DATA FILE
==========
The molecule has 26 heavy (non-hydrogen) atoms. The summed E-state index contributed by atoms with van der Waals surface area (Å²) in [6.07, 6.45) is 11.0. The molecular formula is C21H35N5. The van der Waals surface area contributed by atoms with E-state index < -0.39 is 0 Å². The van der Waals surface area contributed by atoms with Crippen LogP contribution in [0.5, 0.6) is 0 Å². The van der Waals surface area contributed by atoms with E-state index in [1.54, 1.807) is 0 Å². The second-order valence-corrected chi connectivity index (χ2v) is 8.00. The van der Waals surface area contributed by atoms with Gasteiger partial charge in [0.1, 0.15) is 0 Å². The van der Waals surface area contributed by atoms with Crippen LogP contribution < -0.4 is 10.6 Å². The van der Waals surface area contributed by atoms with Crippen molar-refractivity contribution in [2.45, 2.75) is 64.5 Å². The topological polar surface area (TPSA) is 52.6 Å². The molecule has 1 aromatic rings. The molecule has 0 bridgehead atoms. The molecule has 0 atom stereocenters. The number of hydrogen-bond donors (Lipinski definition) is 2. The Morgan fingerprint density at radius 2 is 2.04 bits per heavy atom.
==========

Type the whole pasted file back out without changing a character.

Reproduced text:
The molecule has 26 heavy (non-hydrogen) atoms. The summed E-state index contributed by atoms with van der Waals surface area (Å²) in [6.07, 6.45) is 11.0. The molecular formula is C21H35N5. The van der Waals surface area contributed by atoms with E-state index < -0.39 is 0 Å². The van der Waals surface area contributed by atoms with Crippen LogP contribution in [0.5, 0.6) is 0 Å². The van der Waals surface area contributed by atoms with E-state index in [1.54, 1.807) is 0 Å². The second-order valence-corrected chi connectivity index (χ2v) is 8.00. The van der Waals surface area contributed by atoms with Gasteiger partial charge in [0.1, 0.15) is 0 Å². The van der Waals surface area contributed by atoms with Crippen LogP contribution < -0.4 is 10.6 Å². The van der Waals surface area contributed by atoms with Crippen molar-refractivity contribution in [2.45, 2.75) is 64.5 Å². The topological polar surface area (TPSA) is 52.6 Å². The molecule has 1 aromatic rings. The molecule has 0 bridgehead atoms. The molecule has 0 atom stereocenters. The number of hydrogen-bond donors (Lipinski definition) is 2. The Morgan fingerprint density at radius 2 is 2.04 bits per heavy atom.